D) Ancient Iranic language of Tabriz. The old Iranic language of Tabriz (Tabriz became predominantly Turcophone only after the mass conversion of the city from Shafii Sunnism to 12 Imam Shi’ism in the Safavid era) , being an Iranian language during the time of Qatran Tabrizi (10th century poet of Azarbaijan), was not the standard Khurasani Parsi-ye Dari.  Qatran Tabrizi(11th century) has an interesting couplet mentioning this fact.


بلبل به سان مطرب بیدل فراز گل

گه پارسی نوازد، گاهی زند دری


The nightingale is on top of the flower like a minstrel who has lost her heart

It bemoans sometimes in Parsi (Persian) and sometimes in Dari (Khurasani Persian)


Consult Riahi in references below for further information. 

E) Laki language and Kurdish language speakers. Lady (Mary) Shiel in her observation of Persia during the Qajar era describes the Persian tribes and Koords/Laks identified themselves and were identified commonly as Old Persians.  See: Shiel, Lady (Mary). Glimpses of Life and Manners in Persia. London: John Murray, 1856.

(see pg 394)


“The PERSIAN TRIBES. The tribes are divided into three races-Toorks, Leks, Arabs.  The first are the invaders from Toorkistan, who, from time immemorial, have established themselves in Persia, and who still preserve their language. The Leks form the clans of genuine Persian blood, such as the Loors, BekhtiaTees, and &c.. To them might be added the Koords, as members of the Persian family; but their numbers in the dominions of the Shah are comparatively few, the greater part of that widely-spread people being attached to Turkey. Collectively the Koords are so numerous that they might be regarded as a nation divided into distinct tribes. Who are the Leks, and who are the Koords? This inquiry I cannot solve. I never met any one in Persia, either eel (means tribe) or moolla (means religious scholar), who could give the least elucidation of this question. All they could say was, that both these races were Foors e kadeem, — old Persians. They both speak dialects the greater part of which is Persian, bearing a strong resemblance to the colloquial language of the present day, divested of its large Arabic mixture. These dialects are not perfectly alike, though it is said that Leks and Koords are able to comprehend each other. One would be disposed to consider them as belonging to the same stock, did they not both disavow the connection. A Lek will- admit that a Koord, like himself, is an “old Persian,” but he denies that the families are identical, and a Koord views the question in the same light. (Murray, 1896, pp.394)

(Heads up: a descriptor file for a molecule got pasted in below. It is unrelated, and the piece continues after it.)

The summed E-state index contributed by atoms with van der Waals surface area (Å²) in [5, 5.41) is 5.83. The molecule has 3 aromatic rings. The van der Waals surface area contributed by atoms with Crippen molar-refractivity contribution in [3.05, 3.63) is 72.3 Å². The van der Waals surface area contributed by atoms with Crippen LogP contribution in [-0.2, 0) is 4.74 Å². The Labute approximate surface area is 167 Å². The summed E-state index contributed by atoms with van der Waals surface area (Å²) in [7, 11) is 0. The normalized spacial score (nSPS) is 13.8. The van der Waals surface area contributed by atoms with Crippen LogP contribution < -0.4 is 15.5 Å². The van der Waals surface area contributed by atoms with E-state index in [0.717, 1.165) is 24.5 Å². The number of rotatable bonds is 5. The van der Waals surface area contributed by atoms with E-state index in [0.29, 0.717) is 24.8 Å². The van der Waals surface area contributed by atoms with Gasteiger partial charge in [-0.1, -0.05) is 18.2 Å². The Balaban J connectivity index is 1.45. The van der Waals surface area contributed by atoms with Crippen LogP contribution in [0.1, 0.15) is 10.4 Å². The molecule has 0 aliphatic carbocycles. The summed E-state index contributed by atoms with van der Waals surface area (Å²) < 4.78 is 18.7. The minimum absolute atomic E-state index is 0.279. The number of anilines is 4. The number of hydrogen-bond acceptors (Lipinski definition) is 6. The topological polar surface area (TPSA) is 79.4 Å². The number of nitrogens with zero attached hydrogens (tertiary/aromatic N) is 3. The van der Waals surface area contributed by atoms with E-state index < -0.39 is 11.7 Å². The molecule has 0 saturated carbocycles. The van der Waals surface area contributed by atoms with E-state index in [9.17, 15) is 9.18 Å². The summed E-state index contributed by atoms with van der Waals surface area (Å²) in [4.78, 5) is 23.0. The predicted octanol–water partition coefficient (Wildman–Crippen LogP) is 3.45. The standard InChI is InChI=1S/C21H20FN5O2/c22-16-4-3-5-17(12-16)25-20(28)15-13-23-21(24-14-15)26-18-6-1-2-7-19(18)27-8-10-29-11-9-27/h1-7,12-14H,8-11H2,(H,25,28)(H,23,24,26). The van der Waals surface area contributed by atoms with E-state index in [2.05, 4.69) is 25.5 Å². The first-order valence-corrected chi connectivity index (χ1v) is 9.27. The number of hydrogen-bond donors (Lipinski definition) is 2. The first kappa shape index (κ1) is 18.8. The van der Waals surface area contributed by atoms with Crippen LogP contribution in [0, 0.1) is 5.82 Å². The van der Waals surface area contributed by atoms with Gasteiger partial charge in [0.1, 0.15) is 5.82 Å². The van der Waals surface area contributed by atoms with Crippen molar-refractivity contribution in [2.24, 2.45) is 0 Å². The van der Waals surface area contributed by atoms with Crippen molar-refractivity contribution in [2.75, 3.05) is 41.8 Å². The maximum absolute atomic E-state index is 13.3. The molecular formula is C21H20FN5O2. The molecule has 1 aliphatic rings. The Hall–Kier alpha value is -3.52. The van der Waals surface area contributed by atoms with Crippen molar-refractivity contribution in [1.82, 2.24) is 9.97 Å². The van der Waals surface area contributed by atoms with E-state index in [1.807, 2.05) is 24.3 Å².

F) Ibn Battuta, visiting Kabul in 1333 writes: “We travelled to Kabul, formerly a vast town, the site of which Is now occupied by a tribe of Persians called Afghans”

Nancy Hatch Dupree at American University of Afghanistan – The Story of Kabul (Mongols

Thus the term was used by travelers for Pashtuns who are a major Iranian ethno-linguistic group The term therefore designated Iranian speakers during the Islamic era.

Further Readings

Kramers, J.H. “Marzban-nāma.” Encyclopaedia of Islam. Edited by: P. Bearman , Th. Bianquis , C.E. Bosworth , E. van Donzel and W.P. Heinrichs. Brill, 2007. Brill Online.  18 November 2007 <>;

Morgenstriene, George (1973).: ‘Pashto’, ‘Pathan’ and the treatment of R + sibilant in Pashto,in: Indo-Dardica, Wiesbaden: Reichert, 168-174.

Tavernier, Jan. (2007). “Iranica in the Achamenid Period (c.a. 550-330 B.C.); lexicon of old Iranian proper names and loanwords, attested in non-Iranian texts.  Volume 158 of Orientalia Lovaniensia Analecta.  Peeters Publisher, 2007.  Pg 28

Riahi, Mohammad-Amin .  “Molehaazi darbaareyeh Zabaan-I Kohan Azerbaijan”(Some comments on the ancient language of Azerbaijan), ‘Itilia’at Siyasi Magazine, volume 181-182. Also available at:*/